Click to enlarge

"Lt. Col. Joshua Chamberlain-20th Maine" by Don Troiani

Signed & Numbered Limited Edition Print - 2003


Image size: 11 1/2" x 14 1/2"

Edition size: 750 S/N

Issue price: SOLD OUT (when this is sold out it will only be available on our secondary market--call then for current price and availability--800-237-6077)

a sprawling encampment of the Army of the Potomac near Falmouth, Virginia, on the chill, wintry evening of December 7, 1862, Lieutenant Colonel Joshua Lawrence Chamberlain of the 20th Maine Infantry penned a heartfelt and affectionate letter to his "darling Fanny." It was their seventh wedding anniversary. "I am happier tonight than on my wedding night," he wrote, "happier because we have lived and loved together….happier because I have not shrunk from the labors, hardships & perils that are demanded of Manhood - because in truth I think I have been tried as a man, and not found wanting." Chamberlain had worn the uniform of a Union officer for four months, and his sense of achievement came with the realization that his metamorphosis from Bowdoin College professor to disciplined soldier was now nearly complete. Within a week he and his comrades of the 20th Maine would be put to the stern test of battle, on the slopes of Marye's Heights at Fredericksburg. Chamberlain's wartime letters to Fanny chronicle that transformation from academic to warrior. Before Chamberlain and his regiment left Portland, his neighbors in Brunswick had presented him with a gray stallion, an animal he recalled as "the most splendid and famous horse in the region, with a full set of elegant equipments." But despite the trappings, when he departed for the front the 34-year-old still looked more the professor than soldier; his brown hair prematurely streaked with gray, and his angular features accented by a long beard that gave him a patriarchal air. He had much to learn about soldiering, but learn it he did, through the earnest tutelage of the Twentieth's commanding officer, the young West Pointer, Colonel Adelbert Ames. On the hard march across Maryland, past the carnage that lay in the wake of the fighting at South Mountain and Antietam; in muddy bivouacs along the Potomac; beside a smoky campfire in the Virginia highlands -- the fledgling field officer applied himself constantly to his new profession. "Col. Ames compliments my proficiency and says pleasant things about my natural adaptation to military matters," Chamberlain reported to Fanny on September 26. "I study I tell you," he wrote a month later; "And it is no small labor to master the evolutions of a Battalion and Brigade. I am bound to understand everything." On November 3 the Lieutenant Colonel provided his wife with a description of how he appeared after weeks of rough campaigning:

"Picture yourself a stout looking fellow - face covered with beard - with a pair of cavalry pants on - sky blue - big enough for Goliath, and coarse as a sheep's back - said fellow having worn and ridden his original suit quite out of the question - enveloped in a huge cavalry overcoat (when it is too cold) of the same color and texture as the pants; and with the identical flannel blouse worn at Portland - cap with an immense rent in it, caused by a picket raid when we were after Stuart's cavalry, a shawl and rubber talma strapped on behind the saddle and the overcoat (perhaps), or the dressing cases, -- before - two pistols in holsters, sword about three feet long at side - a piece of blue beef and some hard bread in the saddlebags. The figure seated on a magnificent horse gives that peculiar point and quality of incongruity which constitutes the ludicrous…."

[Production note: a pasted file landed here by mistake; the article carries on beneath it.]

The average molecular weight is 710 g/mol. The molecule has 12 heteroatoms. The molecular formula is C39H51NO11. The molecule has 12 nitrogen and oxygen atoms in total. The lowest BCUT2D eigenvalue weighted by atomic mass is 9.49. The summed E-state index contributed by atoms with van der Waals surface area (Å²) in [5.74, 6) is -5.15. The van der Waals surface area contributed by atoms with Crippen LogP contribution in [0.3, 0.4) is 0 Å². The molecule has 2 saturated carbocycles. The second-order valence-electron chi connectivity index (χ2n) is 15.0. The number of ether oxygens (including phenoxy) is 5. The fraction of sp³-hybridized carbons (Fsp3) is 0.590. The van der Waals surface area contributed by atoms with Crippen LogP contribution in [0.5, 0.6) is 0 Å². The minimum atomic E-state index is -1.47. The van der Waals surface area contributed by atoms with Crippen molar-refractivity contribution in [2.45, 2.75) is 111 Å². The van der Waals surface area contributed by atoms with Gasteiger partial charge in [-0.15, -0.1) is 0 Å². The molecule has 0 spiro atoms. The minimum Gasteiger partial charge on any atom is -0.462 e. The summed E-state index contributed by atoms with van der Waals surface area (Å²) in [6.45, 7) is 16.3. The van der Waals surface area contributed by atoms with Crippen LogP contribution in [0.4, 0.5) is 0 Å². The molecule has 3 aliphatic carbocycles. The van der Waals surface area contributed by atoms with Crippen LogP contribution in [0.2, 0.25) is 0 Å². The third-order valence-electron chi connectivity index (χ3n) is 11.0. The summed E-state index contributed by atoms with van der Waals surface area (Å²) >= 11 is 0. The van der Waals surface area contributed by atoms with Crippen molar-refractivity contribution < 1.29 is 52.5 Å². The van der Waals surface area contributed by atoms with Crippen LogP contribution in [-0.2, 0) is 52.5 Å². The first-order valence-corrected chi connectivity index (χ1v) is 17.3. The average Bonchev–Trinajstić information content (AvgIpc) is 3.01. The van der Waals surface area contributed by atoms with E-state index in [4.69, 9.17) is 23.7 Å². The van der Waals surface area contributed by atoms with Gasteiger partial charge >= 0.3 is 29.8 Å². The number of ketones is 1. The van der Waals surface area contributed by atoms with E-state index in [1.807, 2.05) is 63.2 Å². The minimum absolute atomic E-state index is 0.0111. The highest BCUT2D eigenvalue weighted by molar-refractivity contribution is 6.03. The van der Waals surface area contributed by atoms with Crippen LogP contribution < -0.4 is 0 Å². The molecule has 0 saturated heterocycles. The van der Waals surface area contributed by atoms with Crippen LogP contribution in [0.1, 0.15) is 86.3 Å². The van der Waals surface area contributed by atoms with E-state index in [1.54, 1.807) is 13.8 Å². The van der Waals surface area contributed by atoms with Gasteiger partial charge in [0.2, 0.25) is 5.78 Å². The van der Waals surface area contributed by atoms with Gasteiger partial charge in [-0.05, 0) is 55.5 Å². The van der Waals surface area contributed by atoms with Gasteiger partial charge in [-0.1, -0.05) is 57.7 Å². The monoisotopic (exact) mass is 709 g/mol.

Chamberlain recounted to Fanny another evolution in his soldierly persona, courtesy of Adjutant John M. Brown, that took place near Hartwood Church on November 22:

"Mr. Brown took the opportunity today of cutting my beard to suit his notion of my face. He has left me with a ferocious moustache & my bit of an imperial only. The ends of the moustache he has waxed & twisted & they reach positively to the angle of my jaw (you have no angle on yours) & would almost meet under my chin. Mr. B. thinks he has me now to suit him - especially for a profile. You would not know me."

He concluded his letter with a hopeful, yet what must have been for Fanny an ominous prediction: "We are on for Richmond once more & finally we shall take it this time you may be sure. But we have got to fight all our way from Fredericksburg, I suppose."

And fight the Twentieth did. Though their losses (4 killed, 32 wounded) paled beside those of many other units, the regiment, as Chamberlain informed Fanny, "nobly stood the trial." It was a precursor, and a portent, of greater deeds to come.


CALL 1-252-635-6400


10am - 5pm Monday-Friday(EST)

10am - 4pm on Saturdays (EST)...


We accept Cash, Checks, Mastercard, Discover, & Visa.

All sales are final and there is a no return policy.


Please Include:

Your Phone Number

Your Email Address

Your Special Request

The Best Time Of Day To Reach You & Someone From The Framing Fox Gallery Will Get Back To You By The Next Business Day...


FRAMING FOX ART GALLERY LOCATION & MAILING ADDRESS: 217-Middle Street, New Bern, NC 28560 **************************************************************************************

LOCAL PHONE: 252-635-6400






© Original Artworks, Paintings, Limited Edition Prints, Photographs. All The Paintings, Prints, Sculptures, Photographs, Web Site Designs, and Original Art Concepts are in Tangible Form and are fully Copyrighted by the individual Artists, Publishing Houses, Groups, Business, & Private Individuals represented in this site. They may not be reproduced, or used in any form, or any manner, or be displayed on any other website without the express written consent of their owners...


Thank You & Enjoy Your favorite Art...


F. Butch Miller


Framing Fox Art Gallery...